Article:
I want to look in particular at the 1927 floods. Coolidge appointed his commerce secretary, Herbert Hoover, to lead disaster relief efforts. David Greenberg wrote,

Hoover threw himself into his task, but the funds he secured were insufficient. Private philanthropy simply came up short. Public debate swirled around a strong response from Washington—in both dollars and symbolism. Coolidge resisted both. Governors, senators, and mayors asked him to visit the flood zone. “Your coming would center eyes of nation and the consequent publicity would result in securing millions of dollars additional aid for sufferers,” the governor of Mississippi wired. But Coolidge demurred. He declined requests from NBC to broadcast a nationwide radio appeal, and from humorist Will Rogers to send a telegram to be read at a benefit.

To be fair, up to that time it was not considered the federal government’s job to respond to disasters. But people read newspaper accounts of the horrible suffering caused by the floods, and then they look at the federal budget surplus made possible by Coolidge’s frugality, and they put two and two together, as it were.

But Congress had adjourned, and Coolidge declined to convene a special session to pass an emergency appropriation. Only in late 1927, when Illinois’ Frank Reid, the Republican chair of the House Flood Control Committee, held public hearings was Coolidge’s hand forced. In his December 1927 State of the Union message—they were often done in December back then—he endorsed federal flood-control measures. But he insisted that local governments and property owners bear most of the costs. Coolidge’s plan also called for spending hundreds of millions dollars less than the Senate and the House bills. Deadlock ensued. Will Rogers remarked that Coolidge was going to further postpone relief legislation in “the hope that those needing relief will perhaps have conveniently died in the meantime.”

It must not be forgotten that African Americans bore a disproportionate share of the suffering. To spare New Orleans, the levee at Caernarvon, Louisiana, was dynamited. This was to divert water from the main part of New Orleans and into St. Bernard’s Parish. According to Wikipedia,

During the disaster, 700,000 people were displaced, including 330,000 African-Americans who were moved to 154 relief camps. Over 13,000 evacuees near Greenville, Mississippi were gathered from area farms and evacuated to the crest of an unbroken levee, and stranded there for days without food or clean water, while boats arrived to evacuate white women and children. Many blacks were detained and forced to labor at gunpoint during flood relief efforts.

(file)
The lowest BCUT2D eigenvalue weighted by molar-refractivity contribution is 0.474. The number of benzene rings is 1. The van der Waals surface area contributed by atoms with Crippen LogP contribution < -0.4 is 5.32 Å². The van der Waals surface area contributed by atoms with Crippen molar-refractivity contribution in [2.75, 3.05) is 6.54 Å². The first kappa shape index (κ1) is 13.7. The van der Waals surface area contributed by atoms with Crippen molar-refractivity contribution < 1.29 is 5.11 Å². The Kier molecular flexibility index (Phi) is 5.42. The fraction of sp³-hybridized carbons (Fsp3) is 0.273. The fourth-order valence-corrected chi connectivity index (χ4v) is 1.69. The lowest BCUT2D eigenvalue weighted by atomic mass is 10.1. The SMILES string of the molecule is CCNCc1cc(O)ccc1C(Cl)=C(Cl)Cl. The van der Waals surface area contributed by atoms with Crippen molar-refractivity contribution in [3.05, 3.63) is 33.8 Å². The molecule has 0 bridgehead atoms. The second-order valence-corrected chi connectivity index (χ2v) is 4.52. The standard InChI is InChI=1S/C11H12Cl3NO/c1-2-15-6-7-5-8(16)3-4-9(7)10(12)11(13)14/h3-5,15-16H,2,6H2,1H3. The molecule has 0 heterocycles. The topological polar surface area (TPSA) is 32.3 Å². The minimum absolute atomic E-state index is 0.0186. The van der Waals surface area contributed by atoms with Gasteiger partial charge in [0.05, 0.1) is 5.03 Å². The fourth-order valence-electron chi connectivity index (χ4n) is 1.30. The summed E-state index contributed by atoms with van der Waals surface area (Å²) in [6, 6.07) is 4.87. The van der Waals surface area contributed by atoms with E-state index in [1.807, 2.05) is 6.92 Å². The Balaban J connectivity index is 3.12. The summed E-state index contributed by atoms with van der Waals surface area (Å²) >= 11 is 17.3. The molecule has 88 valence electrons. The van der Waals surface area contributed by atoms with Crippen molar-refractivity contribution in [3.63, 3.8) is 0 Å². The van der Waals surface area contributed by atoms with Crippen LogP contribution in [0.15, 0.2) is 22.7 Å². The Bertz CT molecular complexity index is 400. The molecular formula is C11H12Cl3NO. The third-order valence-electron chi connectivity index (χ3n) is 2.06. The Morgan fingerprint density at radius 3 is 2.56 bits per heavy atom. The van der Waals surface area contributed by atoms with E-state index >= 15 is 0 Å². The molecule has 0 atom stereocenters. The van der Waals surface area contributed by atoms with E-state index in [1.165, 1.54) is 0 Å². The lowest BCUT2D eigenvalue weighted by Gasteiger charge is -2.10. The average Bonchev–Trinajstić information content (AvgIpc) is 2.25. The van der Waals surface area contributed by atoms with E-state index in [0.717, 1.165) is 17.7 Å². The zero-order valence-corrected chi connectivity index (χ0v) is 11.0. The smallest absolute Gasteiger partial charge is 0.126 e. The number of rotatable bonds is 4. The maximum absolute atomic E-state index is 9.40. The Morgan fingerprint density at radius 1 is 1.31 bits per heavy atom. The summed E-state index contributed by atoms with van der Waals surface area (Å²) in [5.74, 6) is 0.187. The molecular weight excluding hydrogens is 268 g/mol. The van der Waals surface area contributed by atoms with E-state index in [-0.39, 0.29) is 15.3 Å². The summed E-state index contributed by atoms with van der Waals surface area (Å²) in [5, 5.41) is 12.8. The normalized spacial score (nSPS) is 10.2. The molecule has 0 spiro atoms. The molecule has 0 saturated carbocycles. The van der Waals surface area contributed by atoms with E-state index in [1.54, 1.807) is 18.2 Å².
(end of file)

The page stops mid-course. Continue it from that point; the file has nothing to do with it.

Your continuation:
The flood was a factor in the Great Migration of southern blacks to norther cities. It also soured African American support for the Republican Party, for a lot of reasons that can’t directly be blamed on Coolidge. But that’s huge topic I don’t want to get into now.

Anyway, David Greenburg writes that Coolidge eventually was maneuvered into signing a federal relief bill for the flooded region in May, 1928. That was thirteen months after the flood.

To explain why this is significant, I want to go back to the earlier Coolidge post, about how Coolidge’s tax cuts really didn’t provide the healthy economic growth that conservatives claim it did. I provided this quote —

Even before 1929, signs of economic trouble had become evident. Southern California and Florida experienced frenzied real-estate speculation and then spectacular busts, with banks failing, land remaining undeveloped, and mortgages foreclosed. The highly unequal distribution of income and the prolonged depression in farm regions reduced American purchasing power. Sales of new autos and household consumer goods stagnated after 1926. [Eric Foner, Give Me Liberty: An American History (Norton, 2005), p. 800]

And the stagnation in consumer goods sales was a critical factor in bringing on the Great Depression.

Coolidge did what he thought was the right thing. He cut taxes. He cut federal spending. He refused to throw money around on what we’ve come to call “entitlement” programs. He expected the farmers and the flood and storm survivors to get along without federal government help. He was a good conservative, in other words. And he and Hoover just about flushed the whole country down the toilet.